Amazon shares rose more than 13% in extended trading Thursday after the company reported better-than-expected second-quarter earnings and an upbeat outlook.
Here’s how the company did it:
EPS: Loss of 20 centsIncome: $121.23 billion vs. $119.09 billion expected, according to Refinitiv
Here’s how other key Amazon segments did during the quarter:
Amazon Web Services: $19.7 billion vs. $19.56 billion expected, according to StreetAccountAdvertising: $8.76 billion versus $8.65 billion expected, according to StreetAccount
Revenue growth of 7% in the second quarter beat estimates, bucking the trend among its Big Tech peers, which all reported disappointing results earlier Thursday. Apple, along with Amazon, exceeded expectations.
Amazon said it expects to post third-quarter revenue of $125 billion to $130 billion, representing growth of 13 percent to 17 percent. Analysts had expected sales of $126.4 billion, according to Refinitiv.
Amazon has been struggling with higher costs as the pandemic-driven expansion left the company with too many workers and too much warehouse capacity.
“Despite continued inflationary pressures on fuel, energy and transportation costs, we are making progress on the more controllable costs we referenced last quarter, notably by improving the productivity of our fulfillment network,” said CEO Andy Jassy in a statement.
Amazon cut its workforce by 99,000 to 1.52 million employees at the end of the second quarter after nearly doubling in size during the pandemic.
Tech companies have been announcing layoffs, hiring freezes and rescinding job offers amid economic uncertainty. In a call with reporters, CFO Brian Olsavsky said Amazon will continue to hire engineers for units like Amazon Web Services and advertising, but will be cautious about hiring in other areas.
“I think it’s right for people to step back and question their hiring plans,” Olsavsky said. “We’re doing that, too. I don’t think you’re going to see us hiring at the same rate that we did in the last year, or the last few years.”
Amazon posted a $3.9 billion loss on its investment in Rivian after the electric vehicle maker’s stock fell 49% in the second quarter. That brings his total investment loss this year to $11.5 billion.
Due to the drop from Rivian, Amazon had an overall loss of $2 billion in the quarter. Analysts’ EPS estimates varied wildly, making it difficult to compare actual results to a consensus figure.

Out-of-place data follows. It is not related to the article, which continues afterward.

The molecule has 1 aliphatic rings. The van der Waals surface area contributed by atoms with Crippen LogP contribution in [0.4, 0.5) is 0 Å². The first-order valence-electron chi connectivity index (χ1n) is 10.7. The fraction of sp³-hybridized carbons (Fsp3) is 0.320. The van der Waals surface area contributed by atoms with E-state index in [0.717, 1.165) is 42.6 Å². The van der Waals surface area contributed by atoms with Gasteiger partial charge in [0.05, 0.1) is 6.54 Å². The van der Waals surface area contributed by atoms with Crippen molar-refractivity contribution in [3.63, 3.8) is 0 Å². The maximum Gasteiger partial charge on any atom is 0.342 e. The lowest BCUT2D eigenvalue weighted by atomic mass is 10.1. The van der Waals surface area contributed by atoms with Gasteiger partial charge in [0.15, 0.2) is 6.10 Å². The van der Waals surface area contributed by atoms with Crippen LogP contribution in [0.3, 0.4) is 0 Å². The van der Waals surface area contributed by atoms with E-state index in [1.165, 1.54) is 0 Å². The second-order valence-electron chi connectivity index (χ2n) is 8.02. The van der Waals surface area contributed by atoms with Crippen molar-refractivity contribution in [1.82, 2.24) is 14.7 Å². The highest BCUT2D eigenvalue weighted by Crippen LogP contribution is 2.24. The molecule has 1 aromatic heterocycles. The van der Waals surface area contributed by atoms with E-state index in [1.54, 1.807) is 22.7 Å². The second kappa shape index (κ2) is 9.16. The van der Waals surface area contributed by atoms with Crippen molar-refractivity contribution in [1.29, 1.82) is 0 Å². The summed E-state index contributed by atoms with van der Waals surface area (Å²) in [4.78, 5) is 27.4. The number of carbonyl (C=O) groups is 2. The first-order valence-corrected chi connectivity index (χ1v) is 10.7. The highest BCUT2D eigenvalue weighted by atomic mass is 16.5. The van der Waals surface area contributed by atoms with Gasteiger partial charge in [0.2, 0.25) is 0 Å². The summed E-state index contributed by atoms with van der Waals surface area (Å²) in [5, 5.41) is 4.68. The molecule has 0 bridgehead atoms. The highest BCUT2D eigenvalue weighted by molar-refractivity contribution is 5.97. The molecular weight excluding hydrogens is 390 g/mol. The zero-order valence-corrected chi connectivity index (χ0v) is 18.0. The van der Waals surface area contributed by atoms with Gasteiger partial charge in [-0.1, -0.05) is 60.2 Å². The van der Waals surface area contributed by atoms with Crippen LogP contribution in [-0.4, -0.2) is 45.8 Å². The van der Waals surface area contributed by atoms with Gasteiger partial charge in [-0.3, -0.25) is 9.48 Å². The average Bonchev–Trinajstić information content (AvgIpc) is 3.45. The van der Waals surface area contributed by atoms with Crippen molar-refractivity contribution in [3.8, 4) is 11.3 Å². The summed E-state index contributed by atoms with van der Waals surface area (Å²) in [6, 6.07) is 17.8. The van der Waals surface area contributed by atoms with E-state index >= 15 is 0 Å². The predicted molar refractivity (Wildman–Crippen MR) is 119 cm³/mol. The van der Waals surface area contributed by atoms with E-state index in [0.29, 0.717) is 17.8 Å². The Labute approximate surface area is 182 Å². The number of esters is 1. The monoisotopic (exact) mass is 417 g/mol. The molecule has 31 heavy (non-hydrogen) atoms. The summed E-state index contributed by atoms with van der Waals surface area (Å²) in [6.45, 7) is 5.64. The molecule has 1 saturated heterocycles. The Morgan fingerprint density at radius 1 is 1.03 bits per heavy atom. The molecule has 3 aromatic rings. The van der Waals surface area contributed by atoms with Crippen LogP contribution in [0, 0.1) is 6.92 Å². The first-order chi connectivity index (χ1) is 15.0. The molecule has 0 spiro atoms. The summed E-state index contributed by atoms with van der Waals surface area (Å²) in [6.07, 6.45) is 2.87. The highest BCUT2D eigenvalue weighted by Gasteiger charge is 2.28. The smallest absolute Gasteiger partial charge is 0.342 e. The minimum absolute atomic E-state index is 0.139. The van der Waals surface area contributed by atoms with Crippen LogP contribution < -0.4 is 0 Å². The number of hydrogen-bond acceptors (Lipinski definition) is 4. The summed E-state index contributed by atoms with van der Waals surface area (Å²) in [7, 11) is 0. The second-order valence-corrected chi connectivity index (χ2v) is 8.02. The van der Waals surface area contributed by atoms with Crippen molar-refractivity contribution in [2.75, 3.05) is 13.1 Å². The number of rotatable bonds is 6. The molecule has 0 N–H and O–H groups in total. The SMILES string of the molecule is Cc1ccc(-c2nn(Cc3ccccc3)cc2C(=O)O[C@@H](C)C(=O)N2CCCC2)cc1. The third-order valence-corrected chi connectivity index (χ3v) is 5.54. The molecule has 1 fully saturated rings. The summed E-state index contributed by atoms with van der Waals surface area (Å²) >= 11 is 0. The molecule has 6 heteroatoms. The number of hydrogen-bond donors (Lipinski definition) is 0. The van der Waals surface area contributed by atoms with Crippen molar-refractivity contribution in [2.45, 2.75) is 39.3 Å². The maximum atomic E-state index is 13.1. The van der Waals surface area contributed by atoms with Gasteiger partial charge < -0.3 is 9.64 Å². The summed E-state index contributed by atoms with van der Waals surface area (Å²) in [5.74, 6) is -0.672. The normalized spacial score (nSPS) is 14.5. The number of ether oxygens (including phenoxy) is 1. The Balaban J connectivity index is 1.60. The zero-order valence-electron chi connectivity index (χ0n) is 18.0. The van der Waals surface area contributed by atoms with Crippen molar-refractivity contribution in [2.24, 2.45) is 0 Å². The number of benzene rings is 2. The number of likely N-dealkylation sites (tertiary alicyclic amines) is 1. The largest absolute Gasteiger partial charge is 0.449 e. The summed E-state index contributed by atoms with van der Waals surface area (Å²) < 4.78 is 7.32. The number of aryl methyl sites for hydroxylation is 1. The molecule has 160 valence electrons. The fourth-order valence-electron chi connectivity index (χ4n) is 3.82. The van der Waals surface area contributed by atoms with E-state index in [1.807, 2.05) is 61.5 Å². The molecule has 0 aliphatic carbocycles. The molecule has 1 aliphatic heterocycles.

Rivian CEO RJ Scaringe and Udit Madan stand in front of Amazon’s new EV van powered by Rivian. Amazon and Rivian unveil their final custom electric delivery vehicles (EDVs) to begin use for customer deliveries in Chicago, Illinois on July 21, 2022.
Jim Vondruska | Reuters
Amazon’s core e-commerce business continues to suffer as online sales are no longer flourishing as they were at the height of the Covid-19 shutdown. The company’s online store segment declined 4% year over year. Brick-and-mortar store sales continued to pick up compared to last year’s period, growing 12%.
Amazon’s ad business is a bright spot in an otherwise gloomy quarter for online advertising and shows the company is taking a stake in one of its fastest-growing businesses.
Advertising revenue increased by 18% during the period. Facebook, meanwhile, posted its first-ever drop in revenue and forecast another drop for the third quarter. At Alphabet, advertising growth slowed to 12% and YouTube showed a dramatic slowdown to 4.8% from 84% a year earlier.
Among other major tech companies, Microsoft also reported disappointing results this week. Apple beat the top and bottom lines, pushing the stock higher in after-hours trading.
Amazon’s cloud segment continues to hum. Amazon Web Services sales rose 33% from a year earlier to $19.74 billion, above the $19.56 billion projected by Wall Street.
Operating income, which excludes the investment-related loss, fell to $3.3 billion from $7.7 billion a year earlier. AWS generated operating income of $5.7 billion, which accounted for all of Amazon’s profit plus some during the period.
The upbeat results could also help improve the mood around Jassy, who replaced Jeff Bezos as CEO a little more than a year ago. Jassy’s first year on the job has been marred by challenges, including an ongoing labor battle, the market slump, growing regulatory pressure and an exodus of top talent.
He’s also under pressure to show he can return Amazon’s core retail business to the growth investors have grown accustomed to, a difficult task given the macro pressures the company faces, such as rising inflation and the slowdown in consumer discretionary spending.
I WILL SEE: First look at electric vans from Amazon and Rivian